Q TRAVEL – It’s a rainy night in San Jose. The lurid neon lights of the capital city’s stores, hotels and bars cast red, green and purple reflections on the glistening streets. The sidewalks are packed, and people are clustered around large-screen televisions to watch the Costa Rica football (soccer) team play Trinidad in the World Cup prelims.
San Jose is a big, sprawling modern city packed with people and endless traffic jams. But fly 45 minutes south to Puerto Jimenez on Costa Rica’s Osa Peninsula and you will discover a considerably less hectic — and less-visited — side of Costa Rica.
For whatever reasons, Puerto Jimenez (near the border with Panama) has never attracted the kind of crowds that flock to the more popular destination sights in the country. So when you arrive at the tiny airport with its adjacent cemetery, it’s as if the 45-minute flight has taken you back in time to a Costa Rica where the pace is slow, the houses are modest, the beaches are endless and the potholes are so big they could swallow you up.
In “downtown,” the hot spot is the central market, where the locals come to shop and linger. Time slows down. And perhaps that is one reason why many of the lodges in the area specialize in hosting yoga-meditation retreats with facilities that embrace a combination of deep inhales, lush jungle vegetation and the sound of softly pounding surf on miles and miles of pristine beaches.
After bouncing and jolting around in our van, we arrive at the Iguana Lodge complex with its lobby, check-in and breakfast area, casitas, main two-story lodge and open-air restaurant-bar. In its brochure the Iguana Lodge is pleasantly up-front about what to expect if you book: “Lots of people LOVE Iguana Lodge – and come back year after year. But it’s not for everyone. We don’t have air-conditioning, we don’t have televisions (although we do have complementary Wi-Fi – even out on the beach). At night things generally close up early – except on Friday nights, when we have a large, loud salsa dance party. If you are looking for the Marriott – this isn’t it.”
The owners are a pair of former criminal-defense lawyers from Colorado, Toby and Lauren Cleaver, who traded in their business suits and high-priced briefcases for the lifestyle of a surf bum hotelier and a budding artist (Lauren’s Georgia O’Keeffe-inspired flower paintings are a recurrent theme of the decor).
So the story goes: In the fall of 1999 Toby and Lauren were dreaming of a new life somewhere in the tropics where life was still simple and people danced the salsa. While surfing the Web one Saturday afternoon, up popped Iguana Lodge for sale. (Was it luck or fate?) They came for a quick visit and fell in love with its fantastic jungle-beach setting. They decided it was time to take a leap of faith and change their lives forever. After heavy negotiation over numerous bottles of beer, they bought the place without a lot of thought, held a magnificent yard sale, and moved to the tropics with their two younger children, Rio (11) and Lakota (9). Santiago (19) stayed in Colorado.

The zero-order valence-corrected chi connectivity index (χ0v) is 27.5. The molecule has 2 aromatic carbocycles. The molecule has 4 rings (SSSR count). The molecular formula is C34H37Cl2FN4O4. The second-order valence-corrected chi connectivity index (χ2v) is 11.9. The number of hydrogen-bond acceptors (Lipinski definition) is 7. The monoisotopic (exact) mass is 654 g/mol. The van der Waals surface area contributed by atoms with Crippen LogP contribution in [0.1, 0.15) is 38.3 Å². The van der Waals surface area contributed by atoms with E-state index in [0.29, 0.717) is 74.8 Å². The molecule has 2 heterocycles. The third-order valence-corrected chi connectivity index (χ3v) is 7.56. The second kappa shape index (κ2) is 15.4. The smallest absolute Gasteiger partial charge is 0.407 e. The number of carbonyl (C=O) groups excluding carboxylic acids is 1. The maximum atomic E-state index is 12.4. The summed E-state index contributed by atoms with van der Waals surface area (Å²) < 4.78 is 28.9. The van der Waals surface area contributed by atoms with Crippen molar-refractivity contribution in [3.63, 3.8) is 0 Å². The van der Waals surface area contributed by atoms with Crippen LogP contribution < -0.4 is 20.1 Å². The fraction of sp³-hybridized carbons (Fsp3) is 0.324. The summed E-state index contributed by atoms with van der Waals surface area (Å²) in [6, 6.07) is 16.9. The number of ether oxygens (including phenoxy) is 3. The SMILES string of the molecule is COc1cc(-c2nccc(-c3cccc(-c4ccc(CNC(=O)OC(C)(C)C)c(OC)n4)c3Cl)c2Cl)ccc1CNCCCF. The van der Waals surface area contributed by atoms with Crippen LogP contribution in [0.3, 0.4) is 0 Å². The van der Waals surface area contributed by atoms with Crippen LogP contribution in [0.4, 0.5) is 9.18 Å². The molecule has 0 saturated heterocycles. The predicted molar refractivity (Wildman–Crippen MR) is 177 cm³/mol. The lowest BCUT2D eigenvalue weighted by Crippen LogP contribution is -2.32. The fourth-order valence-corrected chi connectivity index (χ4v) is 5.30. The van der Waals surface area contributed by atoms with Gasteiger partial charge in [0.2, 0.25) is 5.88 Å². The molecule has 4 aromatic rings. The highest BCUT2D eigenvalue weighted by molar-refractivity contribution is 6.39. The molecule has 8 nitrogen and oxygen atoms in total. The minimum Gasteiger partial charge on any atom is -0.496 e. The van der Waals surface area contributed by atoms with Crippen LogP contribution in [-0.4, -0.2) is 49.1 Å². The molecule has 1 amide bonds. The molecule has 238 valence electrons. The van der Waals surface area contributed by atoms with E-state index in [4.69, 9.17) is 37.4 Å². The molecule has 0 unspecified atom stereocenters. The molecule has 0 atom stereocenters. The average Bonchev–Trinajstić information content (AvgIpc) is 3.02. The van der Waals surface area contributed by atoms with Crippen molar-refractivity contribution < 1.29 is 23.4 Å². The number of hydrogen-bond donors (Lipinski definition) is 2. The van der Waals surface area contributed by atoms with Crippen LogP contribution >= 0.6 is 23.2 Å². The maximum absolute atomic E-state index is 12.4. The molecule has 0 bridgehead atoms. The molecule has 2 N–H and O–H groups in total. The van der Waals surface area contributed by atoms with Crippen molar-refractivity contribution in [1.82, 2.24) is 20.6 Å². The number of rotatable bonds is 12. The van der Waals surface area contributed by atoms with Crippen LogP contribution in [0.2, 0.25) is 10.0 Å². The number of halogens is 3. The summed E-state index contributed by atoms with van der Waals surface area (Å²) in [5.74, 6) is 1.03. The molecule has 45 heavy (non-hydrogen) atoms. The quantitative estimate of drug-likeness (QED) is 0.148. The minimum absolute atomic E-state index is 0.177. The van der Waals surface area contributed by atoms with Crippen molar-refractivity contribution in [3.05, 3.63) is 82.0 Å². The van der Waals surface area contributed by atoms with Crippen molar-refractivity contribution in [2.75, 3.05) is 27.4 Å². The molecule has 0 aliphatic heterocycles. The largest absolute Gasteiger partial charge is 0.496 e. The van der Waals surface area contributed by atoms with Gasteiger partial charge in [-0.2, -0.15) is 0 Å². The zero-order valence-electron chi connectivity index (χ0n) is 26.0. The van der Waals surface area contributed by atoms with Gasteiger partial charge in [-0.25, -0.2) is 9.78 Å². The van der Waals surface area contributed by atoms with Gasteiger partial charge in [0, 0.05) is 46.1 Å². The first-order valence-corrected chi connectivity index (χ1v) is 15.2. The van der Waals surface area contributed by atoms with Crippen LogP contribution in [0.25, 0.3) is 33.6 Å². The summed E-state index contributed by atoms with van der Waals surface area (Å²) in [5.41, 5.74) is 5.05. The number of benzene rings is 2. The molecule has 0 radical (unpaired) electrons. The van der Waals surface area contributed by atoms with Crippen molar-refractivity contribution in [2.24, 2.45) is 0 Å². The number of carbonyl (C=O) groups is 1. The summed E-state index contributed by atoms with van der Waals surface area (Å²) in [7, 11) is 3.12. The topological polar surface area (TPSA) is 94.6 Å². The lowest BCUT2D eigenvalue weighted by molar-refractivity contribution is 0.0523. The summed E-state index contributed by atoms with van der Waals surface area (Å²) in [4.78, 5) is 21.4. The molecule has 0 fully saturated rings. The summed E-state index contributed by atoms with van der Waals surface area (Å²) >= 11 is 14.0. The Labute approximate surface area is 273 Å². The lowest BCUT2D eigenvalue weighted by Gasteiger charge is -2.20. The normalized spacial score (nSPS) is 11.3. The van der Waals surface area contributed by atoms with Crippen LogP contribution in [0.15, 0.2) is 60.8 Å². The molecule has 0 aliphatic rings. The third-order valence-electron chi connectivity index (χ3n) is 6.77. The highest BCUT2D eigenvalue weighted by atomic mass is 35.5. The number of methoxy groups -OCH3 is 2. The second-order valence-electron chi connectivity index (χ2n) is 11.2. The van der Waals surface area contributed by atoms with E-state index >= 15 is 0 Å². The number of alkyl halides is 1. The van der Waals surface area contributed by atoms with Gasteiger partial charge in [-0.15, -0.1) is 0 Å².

In fact, the American expat community in Costa Rica is substantial and has been for many years. As a result, a great number of hospitality facilities that the country offers, including Iguana Lodge, are a reflection of American investment in the country.
A typical day at the Iguana Lodge includes a nicely prepared breakfast accentuated with the freshest fruits, freshly baked pastries and steaming hot Costa Rican coffee. The day continues with a plunge in the oh-so-warm waters of the Osa Peninsula and a long walk on the beach, followed by a yoga class in one of the lodge’s two yoga studios. There’s time for a nap or just reading on the veranda or in one of the lodge’s beach cabanas. The day ends with sunset-watching and cocktails on the patio, followed by dinner and off to bed lulled by a breeze through the windows and the lulling pulse of the surf. Aah.
Another atmospheric establishment is the Encanta La Vida, which is situated within a wildlife refuge area. At Encanta La Vida it is not uncommon to wake to the sounds of the surrounding rainforest – howler monkeys, scarlet macaws, brightly billed toucans and the buzzing of cicadas.
The Encanta features a beautiful yoga center that faces a spectacular ocean cove of the Golfo Dulce. The upper floor of the two-story studio can accommodate yoga retreats for up to 25 people at a time; a full range of spa treatments are also available.
The resort emphasizes a wellness-oriented cuisine: “We understand that yoga groups enjoy a healthy and sometimes very specific diet, so we have developed a menu with something for every taste and dietary need. Our chef makes local Costa Rican dishes as well as recipes with an international flair. We often have fresh fish, and all of our fruits and vegetables are locally grown.”
If you desire activities that are more likely to raise your heart rate, there are operators that offer kayaking, horseback-riding, guided hiking to rainforest waterfalls or instruction in how to best shoot-the-curl at one the area’s renowned surf spots.
Traveling to Puerto Jimenez may not be the place to go if you are looking for the all-out pampering a five-star resort can offer. But if you want to experience a more laid-back atmosphere and a sense of real life of Costa Rica, Puerto Jimenez should be your destination of choice. Just don’t forget the insect repellent!
Article by Jim Farber first appeared at Creators.com